September 29th, 2011
A commentary in the latest issue of the New England Journal of Medicine (NEJM) talks about the common problem facing nursing home residents: Unnecessary hospitalizations due to untrained nurses or substandard medical protocol when an elderly resident becomes ill.
According to the articles authors, Dr. Joseph G. Ouslander and Dr. Robert A. Berenson:
More than 1.6 million Americans live in nursing homes. Hospitalizations are common in this population; in 2006, 23.5% of the people admitted to a post-acute-care skilled-nursing facility were rehospitalized within 30 days. Several studies suggest that many of these hospitalizations are inappropriate, avoidable, or related to conditions that could be treated outside the hospital setting — and they cost more than $4 billion per year. Avoidable hospitalizations are also common among long-stay residents of nursing homes.
In a huge number of the medical “emergencies,” the condition could be treated effectively and safety in the nursing home, without having to admit the resident to a hospital. Can you guess why hospitalizations are so high? According to the commentary, the answer boils down to the money:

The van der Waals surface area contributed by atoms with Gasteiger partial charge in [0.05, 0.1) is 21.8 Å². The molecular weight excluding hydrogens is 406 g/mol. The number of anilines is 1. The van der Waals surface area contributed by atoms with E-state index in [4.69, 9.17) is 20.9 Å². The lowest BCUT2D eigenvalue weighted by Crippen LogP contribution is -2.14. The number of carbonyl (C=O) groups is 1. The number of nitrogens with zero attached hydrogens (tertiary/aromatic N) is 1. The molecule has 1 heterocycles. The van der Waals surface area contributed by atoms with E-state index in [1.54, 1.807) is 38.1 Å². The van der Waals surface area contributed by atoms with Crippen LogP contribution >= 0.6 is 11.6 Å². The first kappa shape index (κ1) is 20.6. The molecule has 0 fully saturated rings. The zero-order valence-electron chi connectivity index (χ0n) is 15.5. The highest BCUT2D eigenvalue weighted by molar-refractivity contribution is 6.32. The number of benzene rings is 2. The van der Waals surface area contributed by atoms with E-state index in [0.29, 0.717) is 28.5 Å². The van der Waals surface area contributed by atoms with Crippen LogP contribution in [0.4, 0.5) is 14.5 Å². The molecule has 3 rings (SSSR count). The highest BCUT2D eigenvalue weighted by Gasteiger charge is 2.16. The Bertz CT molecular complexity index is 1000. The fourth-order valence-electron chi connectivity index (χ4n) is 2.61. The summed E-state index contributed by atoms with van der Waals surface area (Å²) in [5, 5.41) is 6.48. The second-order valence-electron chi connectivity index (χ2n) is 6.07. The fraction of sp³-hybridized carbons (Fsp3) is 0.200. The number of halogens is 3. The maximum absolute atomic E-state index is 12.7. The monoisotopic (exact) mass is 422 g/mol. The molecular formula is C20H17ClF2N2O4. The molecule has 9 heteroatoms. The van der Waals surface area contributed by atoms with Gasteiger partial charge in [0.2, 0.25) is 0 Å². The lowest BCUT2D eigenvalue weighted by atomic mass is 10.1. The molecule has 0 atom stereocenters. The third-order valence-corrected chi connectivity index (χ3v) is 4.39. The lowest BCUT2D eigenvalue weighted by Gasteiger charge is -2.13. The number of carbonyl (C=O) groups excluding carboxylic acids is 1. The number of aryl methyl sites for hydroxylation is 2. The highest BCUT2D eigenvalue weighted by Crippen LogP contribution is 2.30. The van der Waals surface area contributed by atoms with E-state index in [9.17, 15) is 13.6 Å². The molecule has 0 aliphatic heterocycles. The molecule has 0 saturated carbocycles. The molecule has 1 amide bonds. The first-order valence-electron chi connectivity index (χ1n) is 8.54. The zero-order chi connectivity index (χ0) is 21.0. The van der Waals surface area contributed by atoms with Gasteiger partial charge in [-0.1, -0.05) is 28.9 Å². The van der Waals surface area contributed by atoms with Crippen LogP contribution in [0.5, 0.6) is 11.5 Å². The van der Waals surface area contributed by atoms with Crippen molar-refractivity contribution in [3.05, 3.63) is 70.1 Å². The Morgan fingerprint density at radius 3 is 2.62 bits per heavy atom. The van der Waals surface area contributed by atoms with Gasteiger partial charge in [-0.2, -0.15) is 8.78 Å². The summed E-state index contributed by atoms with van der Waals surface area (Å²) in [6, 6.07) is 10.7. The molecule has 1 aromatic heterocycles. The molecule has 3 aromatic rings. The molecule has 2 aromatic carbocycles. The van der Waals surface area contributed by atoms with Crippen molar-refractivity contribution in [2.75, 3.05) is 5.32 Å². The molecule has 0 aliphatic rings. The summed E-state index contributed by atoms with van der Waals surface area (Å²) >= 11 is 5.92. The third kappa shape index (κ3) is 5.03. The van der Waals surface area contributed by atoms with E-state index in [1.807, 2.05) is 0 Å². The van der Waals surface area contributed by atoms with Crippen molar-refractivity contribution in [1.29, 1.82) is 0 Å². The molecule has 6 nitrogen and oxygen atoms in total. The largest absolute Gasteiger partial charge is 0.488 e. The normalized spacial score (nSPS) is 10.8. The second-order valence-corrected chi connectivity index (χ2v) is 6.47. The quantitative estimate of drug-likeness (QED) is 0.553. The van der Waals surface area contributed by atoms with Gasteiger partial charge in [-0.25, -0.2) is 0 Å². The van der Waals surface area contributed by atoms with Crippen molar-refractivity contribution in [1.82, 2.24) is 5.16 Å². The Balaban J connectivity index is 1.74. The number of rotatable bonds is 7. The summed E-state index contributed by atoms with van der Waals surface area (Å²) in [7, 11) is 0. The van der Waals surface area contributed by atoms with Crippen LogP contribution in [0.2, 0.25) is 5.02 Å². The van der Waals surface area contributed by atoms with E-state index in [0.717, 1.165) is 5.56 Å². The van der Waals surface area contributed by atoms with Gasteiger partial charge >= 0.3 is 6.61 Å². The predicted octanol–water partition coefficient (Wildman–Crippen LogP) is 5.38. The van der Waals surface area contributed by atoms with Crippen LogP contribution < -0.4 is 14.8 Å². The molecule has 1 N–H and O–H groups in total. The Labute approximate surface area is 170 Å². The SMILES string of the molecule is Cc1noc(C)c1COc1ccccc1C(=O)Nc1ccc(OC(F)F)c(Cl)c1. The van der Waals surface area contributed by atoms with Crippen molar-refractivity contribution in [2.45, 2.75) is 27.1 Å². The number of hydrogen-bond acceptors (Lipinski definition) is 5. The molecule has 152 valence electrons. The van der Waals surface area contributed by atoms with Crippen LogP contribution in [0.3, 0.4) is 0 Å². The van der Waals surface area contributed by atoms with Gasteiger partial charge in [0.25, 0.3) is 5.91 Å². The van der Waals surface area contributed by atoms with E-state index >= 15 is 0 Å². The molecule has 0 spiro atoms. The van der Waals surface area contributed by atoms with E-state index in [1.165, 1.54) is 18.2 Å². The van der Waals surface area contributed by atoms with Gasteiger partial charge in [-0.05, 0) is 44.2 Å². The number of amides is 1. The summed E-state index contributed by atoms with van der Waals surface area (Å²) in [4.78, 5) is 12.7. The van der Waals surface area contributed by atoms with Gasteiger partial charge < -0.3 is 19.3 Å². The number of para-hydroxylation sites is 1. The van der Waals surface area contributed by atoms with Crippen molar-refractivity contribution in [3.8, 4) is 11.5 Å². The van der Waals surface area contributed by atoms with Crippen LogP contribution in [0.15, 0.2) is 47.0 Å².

One fundamental problem is not clinical but financial, stemming from a misalignment of Medicare and Medicaid: state Medicaid programs do not benefit from savings that Medicare accrues from prevented hospitalizations of nursing home residents, even though the nursing home incurs expenses when managing changes in condition without hospital transfer. In addition, nursing homes have a financial incentive to hospitalize residents who have Medicaid coverage, because after a 3-day inpatient stay, the resident may qualify for Medicare Part A payment for post-acute care in the nursing home at three to four times the daily rate paid by Medicaid.
As with all things motivated by money, the recommended fixes are complex. First, the Medicare/Medicaid financing models will need to be rearranged, perhaps in a way that makes facilities accountable for costs. Incentives should be given for saving money. Nursing home infrastructures should be changed to pay for more trained registered nurses and nurse practitioners, the higher-lever professionals that can help treat residents in non-emergency situations.